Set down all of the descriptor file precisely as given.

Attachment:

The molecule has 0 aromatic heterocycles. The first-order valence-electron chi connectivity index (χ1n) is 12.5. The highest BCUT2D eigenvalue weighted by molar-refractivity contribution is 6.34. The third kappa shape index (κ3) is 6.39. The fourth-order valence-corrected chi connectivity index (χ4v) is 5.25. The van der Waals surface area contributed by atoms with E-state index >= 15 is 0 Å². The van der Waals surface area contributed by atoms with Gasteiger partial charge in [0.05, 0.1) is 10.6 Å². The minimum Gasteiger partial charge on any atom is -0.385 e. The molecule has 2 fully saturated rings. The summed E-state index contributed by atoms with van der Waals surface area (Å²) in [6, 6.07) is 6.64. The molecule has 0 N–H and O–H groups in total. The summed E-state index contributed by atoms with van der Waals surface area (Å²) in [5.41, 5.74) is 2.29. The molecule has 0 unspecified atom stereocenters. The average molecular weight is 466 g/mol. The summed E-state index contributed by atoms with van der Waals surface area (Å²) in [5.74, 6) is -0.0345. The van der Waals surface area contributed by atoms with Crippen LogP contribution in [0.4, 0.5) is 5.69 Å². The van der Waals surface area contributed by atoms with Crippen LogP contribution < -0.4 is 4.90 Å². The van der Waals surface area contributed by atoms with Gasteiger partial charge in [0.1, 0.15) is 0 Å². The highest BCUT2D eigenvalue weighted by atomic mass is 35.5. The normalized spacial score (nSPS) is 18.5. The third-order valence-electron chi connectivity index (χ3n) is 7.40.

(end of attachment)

The molecule has 0 aromatic heterocycles. The first-order valence-electron chi connectivity index (χ1n) is 12.5. The highest BCUT2D eigenvalue weighted by molar-refractivity contribution is 6.34. The third kappa shape index (κ3) is 6.39. The fourth-order valence-corrected chi connectivity index (χ4v) is 5.25. The van der Waals surface area contributed by atoms with E-state index >= 15 is 0 Å². The van der Waals surface area contributed by atoms with Gasteiger partial charge in [0.05, 0.1) is 10.6 Å². The minimum Gasteiger partial charge on any atom is -0.385 e. The molecule has 2 fully saturated rings. The summed E-state index contributed by atoms with van der Waals surface area (Å²) in [6, 6.07) is 6.64. The molecule has 0 N–H and O–H groups in total. The summed E-state index contributed by atoms with van der Waals surface area (Å²) in [5.41, 5.74) is 2.29. The molecule has 0 unspecified atom stereocenters. The average molecular weight is 466 g/mol. The summed E-state index contributed by atoms with van der Waals surface area (Å²) in [5.74, 6) is -0.0345. The van der Waals surface area contributed by atoms with Crippen LogP contribution in [0.4, 0.5) is 5.69 Å². The van der Waals surface area contributed by atoms with Crippen LogP contribution < -0.4 is 4.90 Å². The van der Waals surface area contributed by atoms with Gasteiger partial charge in [0.1, 0.15) is 0 Å². The highest BCUT2D eigenvalue weighted by atomic mass is 35.5. The normalized spacial score (nSPS) is 18.5. The third-order valence-electron chi connectivity index (χ3n) is 7.40.